Prime Minister Yousaf Raza Gilani has asserted in an interaction with reporters in Lahore over the weekend that October 13, the date for the next hearing in the Supreme Court of the NRO case, will come and go, but the government will complete its tenure. To ensure this outcome, the prime minister argued, he was willing to take “tough decisions”, uppermost being cutting down the size of the huge cabinet. What may have prompted these thoughts are the rumours doing the rounds once again that a ‘change’ is imminent. Mercifully, if it can be called that, the idea of an extra-constitutional or anti-democratic intervention seems to have been abandoned in the face of few if any takers for an idea that has been tried and found wanting too many times in the past to have much purchase today. If a change is coming, the theorists of such an event say, it is more likely to be an in-house change from within the existing parliament. On the face of it, the numbers to remove some or all of the incumbents and bring in a new slew of faces do not add up, but stranger things have been known to happen in the Islamic Republic. If there is a question that remains, it is whether the prime minister can or will carry out a purge and downsizing of the cabinet in time to save himself and stave off any further inroads into his government. The complication is that unless the president (also co-chairperson of the PPP) agrees to the changes, the prime minister may just end up whistling in the wind.

Without necessarily descending to the level of conspiracy theories, there is no denying the fact that the imminent demise of the government elected through the February 2008 elections has been predicted again and again since it took office in March that year, and predictably the ‘forecasters’ tended to come from what began suspiciously to look like a cast of usual suspects. However, whereas their earlier prognoses and even dates of departure may have come to naught, can the incumbents sleep soundly still? Or is some kind of endgame looming? What may encourage the opponents of the government, especially those with a pronounced visceral hatred of certain personalities if not the PPP entire, is the sense of drift, lack of grip and policy paralysis of the government. Incompetence and rumours and allegations of rampant corruption are not doing the government’s case much good either, especially in cases where the two charges are seen as going hand-in-hand or being embodied in the same individuals. In the minds of its unforgiving opponents, the government could be rendered ‘headless’ by disempowering the president even further than the 18th Amendment proposes.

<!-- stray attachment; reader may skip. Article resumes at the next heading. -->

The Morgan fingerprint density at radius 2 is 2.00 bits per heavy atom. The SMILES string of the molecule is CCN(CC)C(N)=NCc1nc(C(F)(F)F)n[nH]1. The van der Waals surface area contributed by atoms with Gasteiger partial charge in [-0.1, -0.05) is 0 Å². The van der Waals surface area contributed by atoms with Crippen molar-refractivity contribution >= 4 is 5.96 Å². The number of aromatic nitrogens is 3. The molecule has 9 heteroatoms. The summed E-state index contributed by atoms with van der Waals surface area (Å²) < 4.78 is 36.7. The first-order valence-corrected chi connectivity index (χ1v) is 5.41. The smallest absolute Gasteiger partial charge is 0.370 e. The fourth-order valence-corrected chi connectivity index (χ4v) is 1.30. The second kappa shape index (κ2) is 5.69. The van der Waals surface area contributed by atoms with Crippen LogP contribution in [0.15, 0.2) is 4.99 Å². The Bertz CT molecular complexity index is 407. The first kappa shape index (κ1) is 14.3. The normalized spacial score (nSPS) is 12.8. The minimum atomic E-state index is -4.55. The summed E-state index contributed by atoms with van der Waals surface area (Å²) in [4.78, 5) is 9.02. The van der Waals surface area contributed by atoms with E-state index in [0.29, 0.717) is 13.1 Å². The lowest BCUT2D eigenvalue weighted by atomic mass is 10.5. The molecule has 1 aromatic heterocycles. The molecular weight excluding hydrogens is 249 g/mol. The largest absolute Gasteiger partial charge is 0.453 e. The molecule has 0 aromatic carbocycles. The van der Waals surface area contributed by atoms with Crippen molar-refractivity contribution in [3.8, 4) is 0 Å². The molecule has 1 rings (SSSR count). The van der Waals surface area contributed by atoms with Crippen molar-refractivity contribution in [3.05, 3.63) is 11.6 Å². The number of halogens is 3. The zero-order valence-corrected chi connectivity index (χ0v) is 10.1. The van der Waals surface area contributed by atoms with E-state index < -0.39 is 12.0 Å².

While an air of thickening uncertainty looms, the president, prime minister and downwards, all exhibit an air of confidence and bravado that is understandable but may not be sufficient to ward off the dark clouds hovering over the government. While Mr Gilani reiterates that the army is pro-democracy, it is possible to concede this view only in the context of General Kayani’s leadership so far. No one with even a nodding acquaintance with Pakistan’s history, however, can rest sanguine that this is now a permanent state of affairs and the era of military intervention has finally been relegated to the dustbin. While a direct military intervention seems unlikely at present, given the problems the country faces, there can be no ruling out of the possibility that the ‘establishment’ is working behind the scenes to usher in a ‘change’. An in-house change from within parliament may be a small mercy, given that it does not in principle violate the constitution or abort democracy, but the real question will be whether any new faces inducted through such a process will actually be calling the shots or be manipulated on strings by hidden players behind an opaque curtain. That would end up a democracy in name only, a sham and fraud, a species we are all too familiar with already